The second SmackDown Live pay-per-view of the year goes head-to-head with Debate Night; so will it be the battle that steals the show? SmackDown has delivered complete unpredictability, and tonight’s No Mercy show promises a few potential swerves.
The pre-show kicks off with the debut of Curt Hawkins – He literally “steps foot in the ring” to his “Face the Facts” gimmick voice over entrance, in “San Francisco”… talk about heat. As fireworks send him packing triumphantly, he has an announcement to make before he leaves: his first match will take place on SmackDown this week.
“Everyone has to get in line, but they’re trying to figure out where that line forms,” JBL ironically reflects on the messy state of the tag division, manifested in an eight-man-tag of jobber teams, and American Alpha. Everyone still loves Ryder, The Ascension are somewhat relevant again, and Alpha are plodding along.
“For the first time ever, the main event will kick off the main show”, Mauro excitedly reiterates. The stare-off is intense, and the crowd is hot.
Ambrose brawls from the onset, with big bump after big bump. Styles hits a stunning neck breaker/DDT combination on both men, just in case you forgot that he’s the best in the world right now. Every man locks in a sleeper hold early on, and the match is already a million bucks. In between their slumbers on the mat, all three men work in perfect synchronicity.
But Styles gets what’s due, and he taps to both Ambrose and Cena. That would suggest that the match is over, you know, given the standard rules of a Triple Threat. But the match goes on, and AJ wins with a chair shot and pins Cena.
The grudge match of the month, Nikki Bella vs Carmella. Carmella is dominant for the most part. But Nikki is resilient; the influence of her superhuman partner perhaps. Practically out of nowhere, Nikki picks up the win with the Rack Attack 2.0.
The Usos aren’t concerned about their opponents tonight. Their new characters are exactly what the SmackDown tag division needs. Heath Slater and Rhyno are unprecedentedly over with the fans, but Jay calls them out: “I got kids too.” Jay and Jimmy work tandem on Rhyno, as Slater watches on helplessly. Slater gets the hot tag, and shows his fighting spirit, with a power slam from the top rope. Jay locks in his Tequila Sunrise submission, but Rhyno saves the day and retains the titles with a Gore spear. Why? Because.
The “Real American” and the “Lone Wolf” fight for relevance, in the match that no one asked for. Corbin is aggressive early on, crushing Swagger’s hand between the steps and ring post. But Swagger counters, dropping Corbin’s face into the turnbuckle before picking up the pace momentarily. Swagger puts on the ankle lock, yet Corbin is able to pull up the apron to distract the referee. Corbin pokes Swagger in the eye and finishes with a massive End of Days.
Next up is Miz vs Ziggler, and the main event scene is most certainly askew in a ratings war with the US Presidential Debate. There’s a strange atmosphere in the ring as Ziggler settles in. These two have made each other key attractions to SmackDown Live; absolutely anything can happen, and a technically profound match will always ensue.
Miz continues to rub salt in the wounds of Daniel Bryan, implementing his moves in spite. Mauro reminisces the great retirement matches in the career of Shawn Michaels, and the sentiment feels right. When Miz locks in the Figure Four, the end seems terrifyingly near. But he makes it to the ropes, and Maryse interjects. Ziggler won’t lie down, and pops a Rough Rider, tweaking his leg on the landing. Off-balance, Miz thrusts him into the turnbuckle, and follows up with a slingshot sit-out powerbomb.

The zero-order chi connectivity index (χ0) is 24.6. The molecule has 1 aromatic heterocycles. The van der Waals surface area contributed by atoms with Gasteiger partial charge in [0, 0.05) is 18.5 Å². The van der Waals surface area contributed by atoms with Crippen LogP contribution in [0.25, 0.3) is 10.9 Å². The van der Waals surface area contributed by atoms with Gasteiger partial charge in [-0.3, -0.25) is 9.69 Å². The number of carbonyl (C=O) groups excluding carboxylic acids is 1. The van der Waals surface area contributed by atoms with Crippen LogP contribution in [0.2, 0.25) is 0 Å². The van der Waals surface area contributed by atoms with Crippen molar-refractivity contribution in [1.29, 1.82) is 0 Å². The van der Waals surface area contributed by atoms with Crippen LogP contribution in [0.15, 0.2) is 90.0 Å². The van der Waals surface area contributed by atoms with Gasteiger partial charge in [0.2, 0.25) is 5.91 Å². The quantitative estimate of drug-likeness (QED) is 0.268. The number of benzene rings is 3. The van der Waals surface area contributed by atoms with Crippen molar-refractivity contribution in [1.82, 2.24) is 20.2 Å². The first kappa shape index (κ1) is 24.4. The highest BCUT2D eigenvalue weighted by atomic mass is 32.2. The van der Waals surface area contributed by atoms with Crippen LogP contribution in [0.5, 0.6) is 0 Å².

After a few close finishes, Maryse finds a moment to spray Ziggler in the face – Miz capitalises with a Skull-Crushing Finale, but Ziggler gets a foot on the rope. Miz accidentally rips of Ziggler’s boot, inviting a Superkick and giving new meaning to “the show must go on”.
The Spirit Squad run in, but are quickly dismissed by the referee along with Maryse. Ziggler makes the most of the distraction, finishing with the Zig Zag and celebrating, all with one shoe. Ziggler ends Miz’ reign at 188 days, and the Intercontinental Title finally feels real again.
The news is officially broken to Bliss during the pre-show that Becky will not compete at No Mercy due to injury unrelated to competition. Bliss will compete for the title in Glasgow, Scotland on the 8th November. Alexa will instead have a match with Naomi. Bliss is fierce, and this is probably what she needed heading into the scheduled title match. But no – she suffers a setback as Naomi picks up the win by pinfall. A slight booking faux pas, is quickly brushed aside as Bliss is halfway down the ramp in fury. It makes you wonder what the original plan was.
Orton continues to make a mockery of the “New Face of Fear”, who seems to be anything but at this time. Bray is more so estranged, or delusional. Is Orton overcoming Wyatt? Or is Bray connecting with something beyond the games?
The match is back-and-forth, moving round the outside early. Despite poor booking, Bray has all the potential to be the wrestling “God” he proclaims himself to be. Bray keeps Orton isolated for the most part, in a debilitating slow match in comparison to the rest of the card. Yet it’s purposeful, returning an air of confidence to Bray that has since been absent.
The momentum changes when Orton escapes a running Senton on the steel steps, before taking matters to the announce table. He hits his signature draping DDT and gets the crowd rallied up, when the lights go out and Luke Harper returns to guide his leader to victory.
Wyatt leaves looking feared, finally picking up a big pay-per-view win, with Harper over his shoulder. A beautiful scene, to end a pretty solid No Mercy.
(Images via: WWE)